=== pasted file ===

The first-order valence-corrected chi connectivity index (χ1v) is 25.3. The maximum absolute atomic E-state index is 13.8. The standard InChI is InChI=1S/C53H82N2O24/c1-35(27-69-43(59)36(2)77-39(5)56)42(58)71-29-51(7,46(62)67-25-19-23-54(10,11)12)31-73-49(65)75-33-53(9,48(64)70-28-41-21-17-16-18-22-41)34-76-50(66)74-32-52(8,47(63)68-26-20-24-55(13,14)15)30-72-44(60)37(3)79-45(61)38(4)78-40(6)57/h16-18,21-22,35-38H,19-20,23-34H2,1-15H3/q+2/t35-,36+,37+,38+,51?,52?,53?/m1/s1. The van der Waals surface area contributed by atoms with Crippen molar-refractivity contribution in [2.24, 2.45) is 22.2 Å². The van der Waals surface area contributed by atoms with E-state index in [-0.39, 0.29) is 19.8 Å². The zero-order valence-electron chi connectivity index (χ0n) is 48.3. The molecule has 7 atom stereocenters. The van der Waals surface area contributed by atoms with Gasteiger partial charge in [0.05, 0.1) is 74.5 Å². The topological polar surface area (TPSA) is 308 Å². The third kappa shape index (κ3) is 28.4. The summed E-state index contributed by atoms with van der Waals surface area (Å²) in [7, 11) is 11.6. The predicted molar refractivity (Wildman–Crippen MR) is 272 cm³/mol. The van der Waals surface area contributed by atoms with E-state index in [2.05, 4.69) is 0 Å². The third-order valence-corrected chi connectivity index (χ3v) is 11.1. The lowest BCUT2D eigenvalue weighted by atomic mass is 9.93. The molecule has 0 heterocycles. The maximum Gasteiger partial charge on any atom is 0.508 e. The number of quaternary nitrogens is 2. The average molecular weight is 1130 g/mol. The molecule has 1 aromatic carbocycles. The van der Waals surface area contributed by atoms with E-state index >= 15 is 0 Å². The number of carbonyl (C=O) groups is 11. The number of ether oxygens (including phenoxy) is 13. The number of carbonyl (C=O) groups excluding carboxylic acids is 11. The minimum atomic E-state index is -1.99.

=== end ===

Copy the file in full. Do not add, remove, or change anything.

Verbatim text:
The first-order valence-corrected chi connectivity index (χ1v) is 25.3. The maximum absolute atomic E-state index is 13.8. The standard InChI is InChI=1S/C53H82N2O24/c1-35(27-69-43(59)36(2)77-39(5)56)42(58)71-29-51(7,46(62)67-25-19-23-54(10,11)12)31-73-49(65)75-33-53(9,48(64)70-28-41-21-17-16-18-22-41)34-76-50(66)74-32-52(8,47(63)68-26-20-24-55(13,14)15)30-72-44(60)37(3)79-45(61)38(4)78-40(6)57/h16-18,21-22,35-38H,19-20,23-34H2,1-15H3/q+2/t35-,36+,37+,38+,51?,52?,53?/m1/s1. The van der Waals surface area contributed by atoms with Crippen molar-refractivity contribution in [2.24, 2.45) is 22.2 Å². The van der Waals surface area contributed by atoms with E-state index in [-0.39, 0.29) is 19.8 Å². The zero-order valence-electron chi connectivity index (χ0n) is 48.3. The molecule has 7 atom stereocenters. The van der Waals surface area contributed by atoms with Gasteiger partial charge in [0.05, 0.1) is 74.5 Å². The topological polar surface area (TPSA) is 308 Å². The third kappa shape index (κ3) is 28.4. The summed E-state index contributed by atoms with van der Waals surface area (Å²) in [7, 11) is 11.6. The predicted molar refractivity (Wildman–Crippen MR) is 272 cm³/mol. The van der Waals surface area contributed by atoms with E-state index in [2.05, 4.69) is 0 Å². The third-order valence-corrected chi connectivity index (χ3v) is 11.1. The lowest BCUT2D eigenvalue weighted by atomic mass is 9.93. The molecule has 0 heterocycles. The maximum Gasteiger partial charge on any atom is 0.508 e. The number of quaternary nitrogens is 2. The average molecular weight is 1130 g/mol. The molecule has 1 aromatic carbocycles. The van der Waals surface area contributed by atoms with E-state index >= 15 is 0 Å². The number of carbonyl (C=O) groups is 11. The number of ether oxygens (including phenoxy) is 13. The number of carbonyl (C=O) groups excluding carboxylic acids is 11. The minimum atomic E-state index is -1.99.